As yet another creative use of the remote-controlled flying devices, drones have been discovered apparently being used to smuggle drugs and cell phones to inmates in the United Kingdom. The operators apparently attempt to fly the drones up to the cell window of inmates where their payload can be removed by the prisoner.
Well, the Dutch are the first to come up with a far simpler, low-tech solution to knocking out unwanted drones – using a trained eagle.
These eagles are trained to see the drones as prey. Using their hunting instinct, they intercept the device mid-air and carry it to a safe landing place. They’re rewarded with a piece of meat after each successful capture. The Dutch police began testing the use of the birds last year, and this week announced the results from the trial period. The eagles successfully brought down the drones 80 percent of the time.
Tokyo riot police have developed specialized drones complete with nets to capture suspicious drones that fly or hover too close to sensitive locations, such as Government buildings.
Riot police will control the camera-equipped interceptor drones to chase after private drones they feel may be spying on buildings, including the Japanese prime minister Shinzo Abe‘s office, and ensnare them in large nets before returning to the ground. Those controlling the force drone will first warn the suspicious drone’s operator to cease the flight, before pursuing them.
Although drones that can take off and land vertically already exist, the new Arcturus UAV Jump system is extremely versatile in that it takes just 15 minutes to attach to fixed winged aircraft, endowing them with the ability to hover like a helicopter.
Private company Advanced Tactics has been commissioned by he U.S. military to look into developing a remote-controlled vehicle that can take off like a helicopter, land, and then immediately drive off without a driver. The prototype, currently in testing, has eight rotors that fold into the body of the vehicle on land to make it more easy to drive. It has been developed to allow for delivering cargo into areas where traditional aircraft cannot go, plus has the advantage of not needing to send pilots into hazardous situations.
Check out the Autonomous Real-Time Ground Ubiquitous Surveillance Imaging System (ARGUS-IS). Funded by the Defense Advanced Research Projects Agency (DARPA wiki), this 1.8 Gigapixel camera system is the highest resolution camera ever developed. Even more badass, when mounted on a drone, it can take an overall image or video of a mid-sized city and zoom in with enough detail to make out pedestrians walking on the street – and even objects as small as six inches in diameter. However, whether or not ARGUS is currently being used by the military as a drone camera to collection information is classified. ARGUS-IS reportedly took 30 months and $18.5 million to develop. The included video clip is from a new PBS documentary called “Rise of the Drones,” which can be seen in full off the PBS website. The clip provides a fascinating look at what kind of photos and video these drones can take.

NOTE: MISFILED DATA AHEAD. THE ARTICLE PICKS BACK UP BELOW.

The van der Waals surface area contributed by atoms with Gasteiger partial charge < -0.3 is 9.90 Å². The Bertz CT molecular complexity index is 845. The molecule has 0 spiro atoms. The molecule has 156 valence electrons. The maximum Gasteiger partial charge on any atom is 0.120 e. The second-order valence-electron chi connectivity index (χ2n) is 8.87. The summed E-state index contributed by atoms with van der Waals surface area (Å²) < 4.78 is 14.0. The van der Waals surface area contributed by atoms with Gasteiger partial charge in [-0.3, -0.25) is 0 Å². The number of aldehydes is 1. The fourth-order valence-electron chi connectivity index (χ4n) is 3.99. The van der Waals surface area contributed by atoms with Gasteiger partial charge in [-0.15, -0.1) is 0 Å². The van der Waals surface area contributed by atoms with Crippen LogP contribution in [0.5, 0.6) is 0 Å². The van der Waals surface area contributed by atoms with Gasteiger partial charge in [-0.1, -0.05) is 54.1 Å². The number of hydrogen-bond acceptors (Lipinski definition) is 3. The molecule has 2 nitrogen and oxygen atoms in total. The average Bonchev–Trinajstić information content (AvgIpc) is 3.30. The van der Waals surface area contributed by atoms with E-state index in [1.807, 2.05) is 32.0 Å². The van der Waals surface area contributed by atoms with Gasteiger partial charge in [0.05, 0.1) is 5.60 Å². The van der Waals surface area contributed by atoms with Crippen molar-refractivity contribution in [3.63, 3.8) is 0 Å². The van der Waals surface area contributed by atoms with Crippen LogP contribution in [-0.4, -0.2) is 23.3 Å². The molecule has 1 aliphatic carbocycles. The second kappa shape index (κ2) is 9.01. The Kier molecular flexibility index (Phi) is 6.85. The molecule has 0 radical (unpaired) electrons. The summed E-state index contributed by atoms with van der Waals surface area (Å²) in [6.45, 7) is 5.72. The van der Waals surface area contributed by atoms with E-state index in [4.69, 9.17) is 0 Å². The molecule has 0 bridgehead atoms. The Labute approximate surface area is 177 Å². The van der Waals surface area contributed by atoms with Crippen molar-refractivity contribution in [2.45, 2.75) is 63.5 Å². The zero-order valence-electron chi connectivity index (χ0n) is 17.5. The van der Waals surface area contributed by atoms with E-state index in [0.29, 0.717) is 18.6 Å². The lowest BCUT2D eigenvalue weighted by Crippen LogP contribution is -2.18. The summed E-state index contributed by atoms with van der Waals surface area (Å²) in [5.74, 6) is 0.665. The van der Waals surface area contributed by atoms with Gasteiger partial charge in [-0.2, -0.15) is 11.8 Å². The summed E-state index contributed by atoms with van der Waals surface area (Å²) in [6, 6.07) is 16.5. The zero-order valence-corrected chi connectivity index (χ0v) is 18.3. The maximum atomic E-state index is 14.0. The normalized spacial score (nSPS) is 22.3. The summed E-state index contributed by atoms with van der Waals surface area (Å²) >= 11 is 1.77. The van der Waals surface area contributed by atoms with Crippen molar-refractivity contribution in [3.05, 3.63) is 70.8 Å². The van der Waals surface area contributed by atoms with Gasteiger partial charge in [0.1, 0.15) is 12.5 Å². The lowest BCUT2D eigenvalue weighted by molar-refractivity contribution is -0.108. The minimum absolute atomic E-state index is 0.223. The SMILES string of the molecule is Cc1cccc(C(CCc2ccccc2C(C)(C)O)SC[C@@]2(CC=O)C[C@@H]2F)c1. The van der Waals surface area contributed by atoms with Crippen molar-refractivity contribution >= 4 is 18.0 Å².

If you think you’ve seen everything when it comes to the military’s pilotless drones, hold your hats ‘cuz you’ve seen nothing yet. This past November, the military began testing the X-47B unmanned drone aboard the USS Truman, an aircraft carrier. The X-47B is a concept drone aircraft (see the Northrop Grumman data sheet large enough to actually fit a person in the cockpit – were there any need for a pilot. One of the greatest challenges of modern military aviation is landing a plane aboard the limited runway space of an aircraft carrier, and if the X-47B is any indication, it appears it won’t be long before on-board human pilots will be taken out of the equation.
Secom, the largest security company in Japan, is preparing to offer a service in which it will rent a drone to homeowners for as little as $60 a month. They promise the drone will be launched in the event the user’s home is burglarized, in which case it will hover over the home and take photographs/video of the burglary in action, making it more likely the thieves are caught. (No, it will not fire missiles). It will be a little while, though as Secom hopes to make the service available in 2014. The service will be limited to Japan for now, though the company wants to eventually expand to other countries. In any event, it is an interesting development on how drones are becoming more mainstream in their use. Secom reportedly hopes its drones will be a cost-effective surveillance solution for not just personal homes but also large warehouses and even open clearings where mounting surveillance cameras would be either too expensive or impractical.
Local police departments in both the U.S. (such as Miami PD in limited circumstances) and United Kingdom have recently started making use of drones as part of their tactical response to certain emergency situations, and it is only a matter of time before their use extends to the average person.